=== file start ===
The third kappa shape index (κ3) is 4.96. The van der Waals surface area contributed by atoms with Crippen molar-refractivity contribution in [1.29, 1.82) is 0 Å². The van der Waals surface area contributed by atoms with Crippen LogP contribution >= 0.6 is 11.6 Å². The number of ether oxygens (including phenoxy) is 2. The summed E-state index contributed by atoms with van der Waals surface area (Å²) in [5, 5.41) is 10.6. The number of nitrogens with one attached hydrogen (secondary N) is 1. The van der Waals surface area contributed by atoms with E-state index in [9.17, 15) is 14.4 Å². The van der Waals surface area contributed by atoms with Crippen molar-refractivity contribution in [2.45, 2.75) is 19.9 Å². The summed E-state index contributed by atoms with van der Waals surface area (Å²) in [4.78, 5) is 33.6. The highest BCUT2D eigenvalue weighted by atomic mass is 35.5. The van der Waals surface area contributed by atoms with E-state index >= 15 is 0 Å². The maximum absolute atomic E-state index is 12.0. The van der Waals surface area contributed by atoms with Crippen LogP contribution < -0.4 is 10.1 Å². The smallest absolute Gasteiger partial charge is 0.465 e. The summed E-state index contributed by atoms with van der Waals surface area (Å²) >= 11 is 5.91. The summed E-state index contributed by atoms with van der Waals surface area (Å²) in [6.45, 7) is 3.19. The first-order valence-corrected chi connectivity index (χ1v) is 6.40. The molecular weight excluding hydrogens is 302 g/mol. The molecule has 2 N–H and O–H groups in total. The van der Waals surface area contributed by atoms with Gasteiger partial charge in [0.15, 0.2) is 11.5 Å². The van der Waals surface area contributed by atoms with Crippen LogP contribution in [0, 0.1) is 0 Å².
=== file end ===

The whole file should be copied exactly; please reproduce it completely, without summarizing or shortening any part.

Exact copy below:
The third kappa shape index (κ3) is 4.96. The van der Waals surface area contributed by atoms with Crippen molar-refractivity contribution in [1.29, 1.82) is 0 Å². The van der Waals surface area contributed by atoms with Crippen LogP contribution >= 0.6 is 11.6 Å². The number of ether oxygens (including phenoxy) is 2. The summed E-state index contributed by atoms with van der Waals surface area (Å²) in [5, 5.41) is 10.6. The number of nitrogens with one attached hydrogen (secondary N) is 1. The van der Waals surface area contributed by atoms with E-state index in [9.17, 15) is 14.4 Å². The van der Waals surface area contributed by atoms with Crippen molar-refractivity contribution in [2.45, 2.75) is 19.9 Å². The summed E-state index contributed by atoms with van der Waals surface area (Å²) in [4.78, 5) is 33.6. The highest BCUT2D eigenvalue weighted by atomic mass is 35.5. The van der Waals surface area contributed by atoms with E-state index >= 15 is 0 Å². The maximum absolute atomic E-state index is 12.0. The van der Waals surface area contributed by atoms with Crippen LogP contribution < -0.4 is 10.1 Å². The smallest absolute Gasteiger partial charge is 0.465 e. The summed E-state index contributed by atoms with van der Waals surface area (Å²) >= 11 is 5.91. The summed E-state index contributed by atoms with van der Waals surface area (Å²) in [6.45, 7) is 3.19. The first-order valence-corrected chi connectivity index (χ1v) is 6.40. The molecular weight excluding hydrogens is 302 g/mol. The molecule has 2 N–H and O–H groups in total. The van der Waals surface area contributed by atoms with Gasteiger partial charge in [0.15, 0.2) is 11.5 Å². The van der Waals surface area contributed by atoms with Crippen LogP contribution in [0, 0.1) is 0 Å².